“After few years when the communist scoundrels started to hang each other, they had decided that especially our interrogators from military staff had misused their authority. So they prosecuted and imprisoned them. Bohata was sentenced for seven years, Pergl as well, I think. So we met them again in prison Leopoldov. We were in jail altogether. Especially in Leopoldov dwelt elite society. For example general Syrovy, who worked there as a gardener, members of pre-communist government and then arrived the Bolsheviks arrested in connection with Rudolf Slansky. One day suddenly Bohata was standing at our doors. We, young soldiers were of course looking forward for revenge. But general Janousek ordered to ignore him absolutely – not give a shit about him. The general decided – we could do nothing. But we were annoyed by this decision because Bohata took it easy. Very soon he managed to acquire a good job. We were really disappointed we couldn’t birch him.”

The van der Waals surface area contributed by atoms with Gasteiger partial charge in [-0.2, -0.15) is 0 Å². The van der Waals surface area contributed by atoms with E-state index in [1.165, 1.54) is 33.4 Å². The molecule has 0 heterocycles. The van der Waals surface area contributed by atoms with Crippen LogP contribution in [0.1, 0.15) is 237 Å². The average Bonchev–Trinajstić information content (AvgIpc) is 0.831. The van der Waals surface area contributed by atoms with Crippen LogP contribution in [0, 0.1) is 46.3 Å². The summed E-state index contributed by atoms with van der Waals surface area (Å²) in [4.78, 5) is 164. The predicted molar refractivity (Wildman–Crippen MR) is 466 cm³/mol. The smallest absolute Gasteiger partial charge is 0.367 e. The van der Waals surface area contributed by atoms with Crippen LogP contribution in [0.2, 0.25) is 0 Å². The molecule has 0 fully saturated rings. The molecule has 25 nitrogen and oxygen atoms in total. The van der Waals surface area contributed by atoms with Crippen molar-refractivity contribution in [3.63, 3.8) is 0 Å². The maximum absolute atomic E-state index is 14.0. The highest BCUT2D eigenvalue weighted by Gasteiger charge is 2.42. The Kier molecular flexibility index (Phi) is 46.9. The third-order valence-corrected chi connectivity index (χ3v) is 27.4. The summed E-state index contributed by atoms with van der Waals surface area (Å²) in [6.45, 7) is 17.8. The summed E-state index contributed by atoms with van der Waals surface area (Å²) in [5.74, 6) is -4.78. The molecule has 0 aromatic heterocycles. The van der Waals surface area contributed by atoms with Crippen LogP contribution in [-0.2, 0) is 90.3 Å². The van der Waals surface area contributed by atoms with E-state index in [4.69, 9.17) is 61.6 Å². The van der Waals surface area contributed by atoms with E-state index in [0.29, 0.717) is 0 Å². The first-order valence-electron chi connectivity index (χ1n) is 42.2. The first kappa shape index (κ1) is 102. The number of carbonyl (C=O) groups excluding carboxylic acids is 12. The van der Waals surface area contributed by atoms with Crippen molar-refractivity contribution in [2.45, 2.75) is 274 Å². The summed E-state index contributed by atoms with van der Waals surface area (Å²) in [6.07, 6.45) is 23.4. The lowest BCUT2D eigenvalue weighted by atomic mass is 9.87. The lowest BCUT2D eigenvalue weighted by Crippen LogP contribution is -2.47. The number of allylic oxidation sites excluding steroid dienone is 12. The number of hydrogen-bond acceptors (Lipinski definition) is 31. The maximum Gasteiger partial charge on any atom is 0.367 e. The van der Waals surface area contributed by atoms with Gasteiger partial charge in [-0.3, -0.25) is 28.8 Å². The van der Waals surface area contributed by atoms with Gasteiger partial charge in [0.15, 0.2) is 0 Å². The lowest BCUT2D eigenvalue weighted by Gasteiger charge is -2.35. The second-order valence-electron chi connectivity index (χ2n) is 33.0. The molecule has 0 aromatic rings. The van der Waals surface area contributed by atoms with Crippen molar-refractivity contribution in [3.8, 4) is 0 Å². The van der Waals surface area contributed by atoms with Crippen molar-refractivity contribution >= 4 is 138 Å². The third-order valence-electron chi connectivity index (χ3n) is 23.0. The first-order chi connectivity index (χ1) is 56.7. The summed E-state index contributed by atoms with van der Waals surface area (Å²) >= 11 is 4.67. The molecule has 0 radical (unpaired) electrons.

“I was arrested just before the legal process with Milada Horakova started. I was moved to Prague to the so-called ‘Little House’. My wife was just in the maternity hospital. When I have returned from prison my daughter was eight years old. The interrogation started. There was an ill-known screw Pergl (Doddered Linden) in those days. The interrogation took place in another building across the yard. There the beating was limited to slaps, but in case the detainee did not cooperate, we were returned back to the ‘Little House’ into Pergl’s hands. He has one stooge named Maly at hand. Maly spoke with a very strong eastern accent. Interrogators always shouted: ‘Take him upstairs, he is not able to remember anything again.’